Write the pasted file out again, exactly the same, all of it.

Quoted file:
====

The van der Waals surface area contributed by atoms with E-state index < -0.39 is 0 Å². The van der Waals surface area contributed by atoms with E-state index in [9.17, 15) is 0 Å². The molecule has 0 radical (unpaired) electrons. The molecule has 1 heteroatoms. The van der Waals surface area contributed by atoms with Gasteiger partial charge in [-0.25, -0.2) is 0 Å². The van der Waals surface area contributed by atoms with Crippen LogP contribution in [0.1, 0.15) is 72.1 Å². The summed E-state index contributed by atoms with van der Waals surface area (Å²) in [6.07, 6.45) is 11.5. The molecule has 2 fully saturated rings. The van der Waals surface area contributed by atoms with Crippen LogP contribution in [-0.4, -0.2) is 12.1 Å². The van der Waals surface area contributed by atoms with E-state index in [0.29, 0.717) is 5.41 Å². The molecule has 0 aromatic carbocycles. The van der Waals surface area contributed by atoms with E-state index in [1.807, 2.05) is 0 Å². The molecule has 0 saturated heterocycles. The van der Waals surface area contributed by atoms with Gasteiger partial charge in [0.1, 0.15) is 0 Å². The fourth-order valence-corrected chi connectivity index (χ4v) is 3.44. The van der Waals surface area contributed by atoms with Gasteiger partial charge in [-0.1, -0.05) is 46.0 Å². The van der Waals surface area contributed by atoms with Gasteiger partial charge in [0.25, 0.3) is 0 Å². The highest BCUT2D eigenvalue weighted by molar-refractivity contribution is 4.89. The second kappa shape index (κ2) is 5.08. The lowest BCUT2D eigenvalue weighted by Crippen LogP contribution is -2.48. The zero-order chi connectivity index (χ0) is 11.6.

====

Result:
The van der Waals surface area contributed by atoms with E-state index < -0.39 is 0 Å². The van der Waals surface area contributed by atoms with E-state index in [9.17, 15) is 0 Å². The molecule has 0 radical (unpaired) electrons. The molecule has 1 heteroatoms. The van der Waals surface area contributed by atoms with Gasteiger partial charge in [-0.25, -0.2) is 0 Å². The van der Waals surface area contributed by atoms with Crippen LogP contribution in [0.1, 0.15) is 72.1 Å². The summed E-state index contributed by atoms with van der Waals surface area (Å²) in [6.07, 6.45) is 11.5. The molecule has 2 fully saturated rings. The van der Waals surface area contributed by atoms with Crippen LogP contribution in [-0.4, -0.2) is 12.1 Å². The van der Waals surface area contributed by atoms with E-state index in [0.29, 0.717) is 5.41 Å². The molecule has 0 aromatic carbocycles. The van der Waals surface area contributed by atoms with E-state index in [1.807, 2.05) is 0 Å². The molecule has 0 saturated heterocycles. The van der Waals surface area contributed by atoms with Gasteiger partial charge in [0.1, 0.15) is 0 Å². The fourth-order valence-corrected chi connectivity index (χ4v) is 3.44. The van der Waals surface area contributed by atoms with Gasteiger partial charge in [-0.1, -0.05) is 46.0 Å². The van der Waals surface area contributed by atoms with Gasteiger partial charge in [0.25, 0.3) is 0 Å². The highest BCUT2D eigenvalue weighted by molar-refractivity contribution is 4.89. The second kappa shape index (κ2) is 5.08. The lowest BCUT2D eigenvalue weighted by Crippen LogP contribution is -2.48. The zero-order chi connectivity index (χ0) is 11.6.